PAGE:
Boise community mourns 3-year-old who died after mass stabbing at birthday party

Ruya Kadir loved pink and Barbies.

The 3-year-old girl can be seen in a photograph behind a princess-themed birthday cake and a wall filled with pictures of Disney princesses.

It was not clear when the picture was taken, but Kadir's birthday party on Saturday outside a Boise apartment complex was interrupted by a mass stabbing at the hands of an enraged man.

Kadir suffered injuries that proved to be fatal and eight others were hospitalized. The attack at the Wylie Street Station Apartments occurred at about 9 p.m.

There was a valiant effort to save the girl, who fled Ethiopia with her single mother when she was a “brand-new infant daughter,” but she died on Monday after being flown to a hospital in Salt Lake City, reported.

Timmy Kinner, 30, is accused of stabbing the group of children and adults who tried to protect them. Word of Kadir's death came at Kinner's first court appearance, where Ada County Magistrate Judge Russell Comstock told him that he was charged with first-degree murder and other felonies in connection with the attack. He could face the death penalty if convicted, The Idaho-Statesman reported.

The suspect had recently stayed at the apartment complex but was asked to leave Friday over bad behavior, Boise Police Chief William Bones said.

Wearing a tattered off-white sweatshirt with his arms shackled to his waist, Kinner told the judge he didn't understand the charges or proceedings. He also said he wanted to represent himself.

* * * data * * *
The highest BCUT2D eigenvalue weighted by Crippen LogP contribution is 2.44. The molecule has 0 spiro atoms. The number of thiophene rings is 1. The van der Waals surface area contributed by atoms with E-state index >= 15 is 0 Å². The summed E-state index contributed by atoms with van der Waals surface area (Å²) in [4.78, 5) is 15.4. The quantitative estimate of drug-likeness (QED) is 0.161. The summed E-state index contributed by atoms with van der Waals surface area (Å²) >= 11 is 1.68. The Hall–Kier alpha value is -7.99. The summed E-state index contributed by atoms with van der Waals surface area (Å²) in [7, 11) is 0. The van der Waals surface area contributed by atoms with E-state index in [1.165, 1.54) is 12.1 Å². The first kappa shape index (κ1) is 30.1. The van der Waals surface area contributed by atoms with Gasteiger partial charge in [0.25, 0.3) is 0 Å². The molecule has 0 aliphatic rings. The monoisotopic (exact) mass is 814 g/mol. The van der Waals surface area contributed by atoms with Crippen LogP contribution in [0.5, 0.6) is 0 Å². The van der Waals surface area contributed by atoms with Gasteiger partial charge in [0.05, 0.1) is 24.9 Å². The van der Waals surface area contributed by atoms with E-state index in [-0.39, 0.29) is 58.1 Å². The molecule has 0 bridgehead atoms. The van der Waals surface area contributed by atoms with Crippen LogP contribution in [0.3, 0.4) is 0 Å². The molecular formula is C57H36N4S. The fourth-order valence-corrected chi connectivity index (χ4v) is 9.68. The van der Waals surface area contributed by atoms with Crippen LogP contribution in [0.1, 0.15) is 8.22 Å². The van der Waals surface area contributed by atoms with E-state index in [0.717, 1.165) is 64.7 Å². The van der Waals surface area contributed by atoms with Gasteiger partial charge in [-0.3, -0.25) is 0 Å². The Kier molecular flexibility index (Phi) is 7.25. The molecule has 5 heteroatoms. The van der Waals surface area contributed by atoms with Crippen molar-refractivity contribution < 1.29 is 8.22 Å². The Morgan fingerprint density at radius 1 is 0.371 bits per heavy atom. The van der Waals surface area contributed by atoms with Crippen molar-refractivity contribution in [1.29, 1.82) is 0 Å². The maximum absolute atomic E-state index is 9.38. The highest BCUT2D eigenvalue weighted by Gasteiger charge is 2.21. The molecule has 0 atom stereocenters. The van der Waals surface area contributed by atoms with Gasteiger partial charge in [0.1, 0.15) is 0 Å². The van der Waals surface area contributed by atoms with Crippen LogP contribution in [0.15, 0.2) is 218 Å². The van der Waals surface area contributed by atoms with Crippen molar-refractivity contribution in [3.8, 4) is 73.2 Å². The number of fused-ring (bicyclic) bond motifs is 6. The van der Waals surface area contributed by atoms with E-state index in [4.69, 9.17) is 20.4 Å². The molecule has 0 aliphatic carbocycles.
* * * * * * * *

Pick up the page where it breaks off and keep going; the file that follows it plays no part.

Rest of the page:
The judge ordered that he be appointed a public defender anyway.

"I can't explain the charges any more clearly than I just did," Comstock said.

On Monday evening, roughly 1,500 people turned out at a vigil honoring members of refugee families targeted in the stabbing.

People wept, sang and shouted their support for the refugee community, and many brought bouquets of white flowers intended to symbolize peace. By the end of the rally, hundreds of bouquets filled dozens of baskets on the steps of Boise's City Hall.

But community leaders told the crowd that what the survivors really need is money to cover rapidly growing medical bills and space at home to try to overcome the constant sense of unease they've experienced since the attack. Boise Mayor Dave Bieter and others urged community members to do what they can to help.

“The thought of a happy occasion like a child’s birthday party being turned into the darkest of sorrows in such a vicious way is almost unfathomable,” he wrote in a statement. “I know every Boisean joins me in sending our deepest condolences to her family and loved ones, as well as continued thoughts and prayers to the other eight victims recovering from their injuries.”

The Associated Press contributed to this report